Little Rock School District aims to increase starting teacher salaries

Education

LITTLE ROCK, Ark. – Local school leaders in Little Rock say they want to bring the best teachers to their schools and believe cash is the key.

Officials with the Little Rock School District said they want to increase new teacher salaries by 33%. Right now, starting teachers in the district get paid $36,000 a year, and the district wants to bump that up to $48,000.

Officials say it’s all about attracting new talent and keeping them in the capital city.

The Little Rock School District has a lofty, two-year goal of having the highest-ranked starting teacher salaries in the state.

School board member Jeff Wood said the district ranks low in starting teacher salaries.

“A couple of years ago, we ranked 100th in the state, and there’s been a real effort to move that up,” Wood said.

The starting teacher salary in the district of $36,000 puts it far under many other area schools:

  • Cabot: $42,000
  • Bryant: $41,080
  • Conway: $40,841
  • Benton: $40,000
  • Little Rock: $36,000
  • PCSSD: $34,618

Wood said it doesn’t make sense to him that the district is not able to offer more to get better teachers.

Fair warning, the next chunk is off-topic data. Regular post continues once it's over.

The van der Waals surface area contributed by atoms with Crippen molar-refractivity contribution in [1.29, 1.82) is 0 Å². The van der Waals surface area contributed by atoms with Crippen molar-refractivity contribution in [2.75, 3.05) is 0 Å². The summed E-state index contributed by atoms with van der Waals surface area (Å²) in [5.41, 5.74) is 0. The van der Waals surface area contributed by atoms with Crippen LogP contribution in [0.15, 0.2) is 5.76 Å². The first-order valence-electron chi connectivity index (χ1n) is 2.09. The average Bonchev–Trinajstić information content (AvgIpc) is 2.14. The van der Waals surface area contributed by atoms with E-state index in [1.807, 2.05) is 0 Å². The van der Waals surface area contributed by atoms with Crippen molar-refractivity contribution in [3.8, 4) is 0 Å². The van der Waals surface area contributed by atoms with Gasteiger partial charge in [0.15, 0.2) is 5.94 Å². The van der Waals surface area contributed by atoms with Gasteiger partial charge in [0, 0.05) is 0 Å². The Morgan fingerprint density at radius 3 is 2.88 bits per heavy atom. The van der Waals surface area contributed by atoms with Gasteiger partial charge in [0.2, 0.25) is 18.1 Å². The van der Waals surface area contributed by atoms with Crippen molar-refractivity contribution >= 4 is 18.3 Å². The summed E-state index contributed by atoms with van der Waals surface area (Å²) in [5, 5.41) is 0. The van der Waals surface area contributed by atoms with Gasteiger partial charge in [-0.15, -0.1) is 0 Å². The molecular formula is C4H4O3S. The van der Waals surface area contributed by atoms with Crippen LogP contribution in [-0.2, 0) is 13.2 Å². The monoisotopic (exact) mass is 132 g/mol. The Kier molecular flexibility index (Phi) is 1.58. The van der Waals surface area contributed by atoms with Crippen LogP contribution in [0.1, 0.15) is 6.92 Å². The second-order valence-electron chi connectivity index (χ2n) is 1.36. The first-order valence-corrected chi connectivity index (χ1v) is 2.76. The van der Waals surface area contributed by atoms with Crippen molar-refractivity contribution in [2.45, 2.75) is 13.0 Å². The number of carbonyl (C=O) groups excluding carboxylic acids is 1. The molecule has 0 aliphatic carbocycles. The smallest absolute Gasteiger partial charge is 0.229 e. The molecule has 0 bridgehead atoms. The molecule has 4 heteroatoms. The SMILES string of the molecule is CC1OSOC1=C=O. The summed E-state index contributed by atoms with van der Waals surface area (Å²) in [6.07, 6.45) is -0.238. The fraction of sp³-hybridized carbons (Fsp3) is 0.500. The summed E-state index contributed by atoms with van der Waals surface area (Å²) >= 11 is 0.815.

“We’re the wealthiest school district in Arkansas and, in my opinion, there’s no reason that we shouldn’t be the most competitive school district in Arkansas,” he said.

The question now is “How?” Wood didn’t offer any specifics but said the board and district leaders will have to be disciplined.

“We’re going to have to right-size our expenses and prioritize the way we spend money in the district,” he explained. “It won’t be easy, but with the right commitments, I think we can get there.”

Should the district reach this goal for starting teachers, it would bump up pay for more experienced teachers, too.

“It’s going to affect teachers almost all the way through the pay scale,” Wood said.

This would ultimately make LRSD Number One, or competing for Number One, from the first day of a teacher’s career to the last.

The Little Rock School District has gotten more than $28 million in federal COVID-19 relief. Wood said that money won’t be used to increase the teacher salaries, as increase in pay is a long-term, forever commitment, and they don’t want to rely on one-time money that has no guarantees of being renewed.

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